Emotions · Health

Plodding Along

About a year ago, I made the decision that I was too ill to continue to live independently. I moved out of my student accommodation in London and back in with my parents in deepest Cornwall. Shortly afterwards, I also decided to quit my degree. (Fortunately, despite not submitting assignments worth nearly 30% of my final mark, I had enough credit to be awarded a 2:2.)

I’d like to say that I’m someone who sets goals for myself. But if I’m brutally honest: I haven’t for years. I have wishes, hopes, aspirations – but for a while now it has not been realistic to set myself deadlines. But even as I write that, I’m berating myself for it. Perhaps I should have set myself some targets. Perhaps I didn’t because I’m too lazy. Perhaps I’ve failed, and wasted time. Am I being too hard on myself? Let’s be brutally honest again: I don’t know.

I’m very much in a trough at the moment. Perhaps in a few weeks I’ll be over the hurdle, or perhaps in a few weeks I’ll be increasingly convinced that I’m not getting better after all. I won’t list all the new problems and symptoms. Instead, for so long I’ve been saying that I’m only just managing to hold my body together by my fingertips. But now my nails are starting to break. Now my seams are starting to burst. I have a false memory of doing hurdles in PE at school, and knowing I wouldn’t be able to jump over them, so just keeping running and smacking into them instead. But if I’m brutally honest once more: I neither ran nor jumped. I stopped short.

This. Cannot. Be happening to me. Is a year the wrong stage for youth’s disbelief and invincibility to kick in? Why is it hitting me now? Why am I only just in shock? Like it or not, a year is a milestone. A year is ‘oh crap now I’m nearly 24 and things still aren’t much different’. Inevitably, ‘what have I been doing all year?’ is followed by ‘what about in another year?’

What have I been doing all year? I moved home. I’m a little better. I have a diagnosis now. I finally got rid of two wisdom teeth. I dumped my boyfriend. I tried my best with my friends. I travelled to Scotland once, and to London lots of times. I wore a silly hat to collect an eye-wateringly expensive piece of paper. I have a manuscript of a novel ready to send out, and 10,000 words of the first draft of the sequel. I’m still writing my blog sometimes.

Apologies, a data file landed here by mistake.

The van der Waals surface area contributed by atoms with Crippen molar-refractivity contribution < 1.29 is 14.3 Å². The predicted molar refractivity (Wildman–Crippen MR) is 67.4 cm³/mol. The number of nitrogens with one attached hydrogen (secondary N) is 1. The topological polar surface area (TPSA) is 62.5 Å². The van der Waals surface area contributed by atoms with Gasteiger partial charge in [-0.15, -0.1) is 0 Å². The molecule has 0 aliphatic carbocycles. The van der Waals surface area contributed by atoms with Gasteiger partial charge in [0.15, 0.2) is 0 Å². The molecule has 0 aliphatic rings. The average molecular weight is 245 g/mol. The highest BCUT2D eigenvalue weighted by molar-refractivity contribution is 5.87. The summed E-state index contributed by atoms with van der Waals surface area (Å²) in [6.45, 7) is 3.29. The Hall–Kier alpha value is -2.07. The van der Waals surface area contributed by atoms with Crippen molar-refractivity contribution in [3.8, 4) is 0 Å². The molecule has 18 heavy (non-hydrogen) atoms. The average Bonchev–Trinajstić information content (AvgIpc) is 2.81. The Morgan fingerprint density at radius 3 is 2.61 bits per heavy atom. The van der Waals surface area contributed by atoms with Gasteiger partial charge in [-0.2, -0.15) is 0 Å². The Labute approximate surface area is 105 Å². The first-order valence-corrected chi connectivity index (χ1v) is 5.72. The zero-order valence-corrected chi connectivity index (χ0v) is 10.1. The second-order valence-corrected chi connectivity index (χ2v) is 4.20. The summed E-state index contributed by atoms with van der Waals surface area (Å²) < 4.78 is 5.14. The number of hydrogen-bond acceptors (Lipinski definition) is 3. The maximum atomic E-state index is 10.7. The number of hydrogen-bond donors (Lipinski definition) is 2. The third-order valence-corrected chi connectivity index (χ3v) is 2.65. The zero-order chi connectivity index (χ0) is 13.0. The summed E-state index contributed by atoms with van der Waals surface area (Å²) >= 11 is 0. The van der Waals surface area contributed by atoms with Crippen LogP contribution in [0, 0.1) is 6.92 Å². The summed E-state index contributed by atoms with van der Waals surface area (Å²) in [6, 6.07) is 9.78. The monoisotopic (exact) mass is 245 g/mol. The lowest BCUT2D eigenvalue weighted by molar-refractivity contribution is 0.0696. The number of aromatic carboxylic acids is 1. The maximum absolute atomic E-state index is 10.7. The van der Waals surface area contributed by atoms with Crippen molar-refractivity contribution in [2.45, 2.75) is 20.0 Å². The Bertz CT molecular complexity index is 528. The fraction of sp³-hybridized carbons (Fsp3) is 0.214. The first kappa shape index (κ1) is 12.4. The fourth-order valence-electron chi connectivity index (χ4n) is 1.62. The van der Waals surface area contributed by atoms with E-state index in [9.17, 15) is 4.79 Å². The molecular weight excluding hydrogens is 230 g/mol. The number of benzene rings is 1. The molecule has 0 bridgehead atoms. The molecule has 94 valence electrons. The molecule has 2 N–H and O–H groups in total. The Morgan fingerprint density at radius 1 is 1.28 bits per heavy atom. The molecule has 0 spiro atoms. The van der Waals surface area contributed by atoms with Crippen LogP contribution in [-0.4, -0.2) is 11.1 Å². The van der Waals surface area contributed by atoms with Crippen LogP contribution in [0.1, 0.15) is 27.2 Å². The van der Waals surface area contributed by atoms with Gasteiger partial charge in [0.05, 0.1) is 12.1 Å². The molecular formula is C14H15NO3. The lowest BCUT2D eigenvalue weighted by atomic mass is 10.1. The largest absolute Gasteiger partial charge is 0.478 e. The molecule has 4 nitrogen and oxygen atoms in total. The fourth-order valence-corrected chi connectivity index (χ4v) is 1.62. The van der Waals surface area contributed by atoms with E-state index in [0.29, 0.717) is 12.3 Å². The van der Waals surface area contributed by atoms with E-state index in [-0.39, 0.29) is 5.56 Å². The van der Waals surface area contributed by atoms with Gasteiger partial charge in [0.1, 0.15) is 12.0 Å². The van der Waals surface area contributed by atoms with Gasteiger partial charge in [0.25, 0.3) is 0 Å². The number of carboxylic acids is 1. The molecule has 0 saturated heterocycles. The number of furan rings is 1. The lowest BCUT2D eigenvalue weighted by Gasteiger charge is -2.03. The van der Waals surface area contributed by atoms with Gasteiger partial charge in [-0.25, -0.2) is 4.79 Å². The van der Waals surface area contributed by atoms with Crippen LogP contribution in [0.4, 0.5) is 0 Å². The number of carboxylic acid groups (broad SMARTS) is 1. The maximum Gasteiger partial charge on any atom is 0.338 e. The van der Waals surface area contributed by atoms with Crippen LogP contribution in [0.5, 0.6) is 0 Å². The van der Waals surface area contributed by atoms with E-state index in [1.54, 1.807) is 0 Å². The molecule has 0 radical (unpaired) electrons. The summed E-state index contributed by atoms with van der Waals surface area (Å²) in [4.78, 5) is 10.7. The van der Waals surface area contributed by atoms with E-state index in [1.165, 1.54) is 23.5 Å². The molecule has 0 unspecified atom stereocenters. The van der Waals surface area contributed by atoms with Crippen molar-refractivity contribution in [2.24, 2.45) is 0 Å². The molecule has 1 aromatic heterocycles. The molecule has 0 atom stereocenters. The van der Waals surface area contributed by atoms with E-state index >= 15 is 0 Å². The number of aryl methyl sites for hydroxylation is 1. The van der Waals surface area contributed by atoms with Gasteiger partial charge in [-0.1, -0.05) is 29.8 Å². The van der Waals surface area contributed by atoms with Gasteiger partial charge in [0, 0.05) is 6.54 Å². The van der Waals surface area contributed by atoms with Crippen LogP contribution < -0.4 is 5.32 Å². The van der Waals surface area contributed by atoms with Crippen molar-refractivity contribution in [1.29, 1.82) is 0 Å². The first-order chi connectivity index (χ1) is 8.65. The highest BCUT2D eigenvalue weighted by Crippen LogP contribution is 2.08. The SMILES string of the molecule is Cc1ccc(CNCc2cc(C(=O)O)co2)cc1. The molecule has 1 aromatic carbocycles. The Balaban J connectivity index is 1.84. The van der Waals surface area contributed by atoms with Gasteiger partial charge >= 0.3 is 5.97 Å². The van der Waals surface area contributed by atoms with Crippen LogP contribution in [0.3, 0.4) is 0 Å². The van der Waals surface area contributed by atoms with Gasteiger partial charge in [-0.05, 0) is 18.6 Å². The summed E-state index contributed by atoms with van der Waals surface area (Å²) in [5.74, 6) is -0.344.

What about in another year? More than anything, I want not to still be living with my parents. I doubt I’ll have the energy for another relationship. I want to get better at keeping in touch with my extended family and friends. I’ll most likely go back to London to visit, and I really hope I can also go on holiday somewhere hot this time. I’d like to be in some sort of paid work, even if only a few hours per week. I’m going to try to get my driving licence at last. I hope to either have a book deal, or be in the midst of self-publishing. I want to have a go at writing literary fiction. And I’ll probably still be blithering on about stuff here.

If you ask me how I am, I’ll probably tell you I’m plodding along. This translates as: ‘I don’t have the energy to explain to myself how confused I am right now, let alone to you. But I’m trying to keep going.’ I want to be ambitious, even if that means setting myself up for disappointment. But I managed to end this post feeling hopeful, even though last night while I was drafting it I mostly just wanted to be dead.

Mornings like these, I feel almost normal. What was all the fuss about? My psychology teacher in sixth-form made the terrible mistake of telling us that depressed people see the world more realistically, and since then I’ve never been able to shake the idea that perhaps my optimism, when I wake up and feel ok, is a delusion. But if that’s true, I want nothing more than to be deluded. I want nothing more than to be blithe.


Photo: Penrose Water Gardens, near Truro, Cornwall, May 2017


5 thoughts on “Plodding Along

  1. Hi B. This is typically honest. You mention many ‘internal’ issues, but seem to neglect to mention the role and importnace of your parents in providing a secure and ependable home and the associated support they give you (as well as J’s). How do you move (or alow yourself to move) from the intropsection you appear to allude to, to the more outward looking and interactive you, that could exist? X


    1. This is an interesting point; it hadn’t really occurred to me before but now that you mention it it’s definitely something I want to give more thought to. The trouble with this illness, or perhaps just with me, is that I spend way too much time alone with myself but am frequently too exhausted to look to others. Definitely something to work on xx


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